# Matrix Division Of Square Matrices Using the Inverse

Matrix Division is always gently brushed over at school with only the special case of a 2 by 2 square matrix being solved using the inverse of the square matrix. For:

`A*B=C`

With AInv, the Inverse Matrix of A is defined as:

Substituting in the numbers:

In Octave/MATLAB to find the Inv Matrix we can use the function `inv( )`

:

`AInv=AInv(A)`

Now when a Matrix is multiplied by it’s inverse will give the Identity matrix I:

`AInv*A=A*AInv=I`

If we multiply the expression

`A*B=C`

throughout by the inverse of A:

`AInv*A*B=AInv*C`

`I*B=AInv*C`

When a Matrix is multiplied by the Identity Matrix it is unchanged

Therefore:

`B=AInv*C`

This gives the correct value of B.

This can be thought of as:

`A(1,1)*B(1,1)+A(1,2)*B(2,1)=C(1,1)`

A(1,1)*B(1,2)+A(1,2)*B(2,2)=C(1,2)

A(2,1)*B(1,1)+A(2,2)*B(2,1)=C(2,1)

A(2,1)*B(1,2)+A(2,2)*B(2,2)=C(2,2)

Assuming we don’t know the values of B, but we know the values of A and C. This is 4 sets of equations, containing 4 unknowns:

`B(1,1)+2*B(2,1)=19`

`B(1,2)+2*B(2,2)=22`

`3*B(1,1)+4*B(2,1)=43`

`3*B(1,2)+4*B(2,2)=50`

Rearranging 1:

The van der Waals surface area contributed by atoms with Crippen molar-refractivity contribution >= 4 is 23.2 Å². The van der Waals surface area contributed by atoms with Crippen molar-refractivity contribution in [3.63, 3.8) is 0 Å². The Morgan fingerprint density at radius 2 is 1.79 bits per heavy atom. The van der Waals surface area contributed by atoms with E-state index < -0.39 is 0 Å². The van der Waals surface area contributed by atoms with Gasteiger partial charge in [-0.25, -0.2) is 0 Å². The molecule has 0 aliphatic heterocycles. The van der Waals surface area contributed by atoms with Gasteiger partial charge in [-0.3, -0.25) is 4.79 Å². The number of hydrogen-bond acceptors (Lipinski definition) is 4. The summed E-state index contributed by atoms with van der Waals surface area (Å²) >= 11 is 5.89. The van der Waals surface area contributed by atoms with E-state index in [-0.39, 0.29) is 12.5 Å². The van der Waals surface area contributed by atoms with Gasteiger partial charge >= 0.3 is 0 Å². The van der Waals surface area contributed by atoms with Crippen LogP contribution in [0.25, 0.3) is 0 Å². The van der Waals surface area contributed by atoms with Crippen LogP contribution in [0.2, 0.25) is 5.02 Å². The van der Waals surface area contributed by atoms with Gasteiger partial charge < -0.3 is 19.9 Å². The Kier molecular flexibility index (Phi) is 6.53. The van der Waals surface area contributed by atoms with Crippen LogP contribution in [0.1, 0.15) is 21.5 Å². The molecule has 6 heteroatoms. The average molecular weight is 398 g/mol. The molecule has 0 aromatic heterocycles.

`B(1,1)+2*B(2,1)=19`

B(1,1)=19-2*B(2,1)

Substituting into 3:

`3*(19-2*B(2,1))+4*B(2,1)=43`

57-6*B(2,1)+4*B(2,1)=43

-2*B(2,1)=43-57

-2*B(2,1)=-14

B(2,1)=-14/-2

B(2,1)=7

Substituting this into 1 (which was rearranged):

`B(1,1)=19-2*B(2,1)`

`B(1,1)=19-2*7`

`B(1,1)=19-14`

`B(1,1)=5`

Now rearranging 2:

`B(1,2)+2*B(2,2)=22`

`B(1,2)=22-2*B(2,2)`

Now substituting into 4:

`3*B(1,2)+4*B(2,2)=50`

`3*(22-2*B(2,2))+4*B(2,2)=50`

`66-6*B(2,2)+4*B(2,2)=50`

`-6*B(2,2)+4*B(2,2)=50-66`

`-2*B(2,2)=-16`

`B(2,2)=-16/-2`

`B(2,2)=8`

Substituting this into the rearranged 2:

`B(1,2)=22-2*B(2,2)`

`B(1,2)=22-2*8`

`B(1,2)=22-16`

`B(1,2)=6`

This gives:

`B(1,1)=5`

`B(1,2)=6`

`B(2,1)=7`

`B(2,2)=8`

As expected.

# Matrix Division

MATLAB can perform Matrix Division. Let’s look at the case:

`A*B=C`

Because A*Bâ‰ B*A the notation to solve for A given B and C, or B given A and C is distinct.

Right division is used to calculate A given B and C:

`A1=C/B`

It is useful to think of this in terms of the square matrices given above where

`A1*B=C`

`A1*B*inv(B)=C*inv(B)`

`A1=C*inv(B)`

With the inverse being on the right hand side (multiplied throughout so it is beside B) so right division is used.

Left division is used to calculate B given A and C:

`B1=A\C`

It is likewise useful to think of this as

`A*B1=C`

`inv(A)*A*B1=inv(A)*C`

`B1=inv(A)*C`

with the inverse being on the left hand side (multiplied throughout so in is beside A) so left division is used.

Thinking of the left and right divisions in terms of where you would put the inverse helps you put the variables and the left or right division sign in the correct place.

We can use the data we multiplied together to work back from to illustrate division:

Assuming we know S and A and want to calculate E:

`E1=A/S`

`A1=E\A`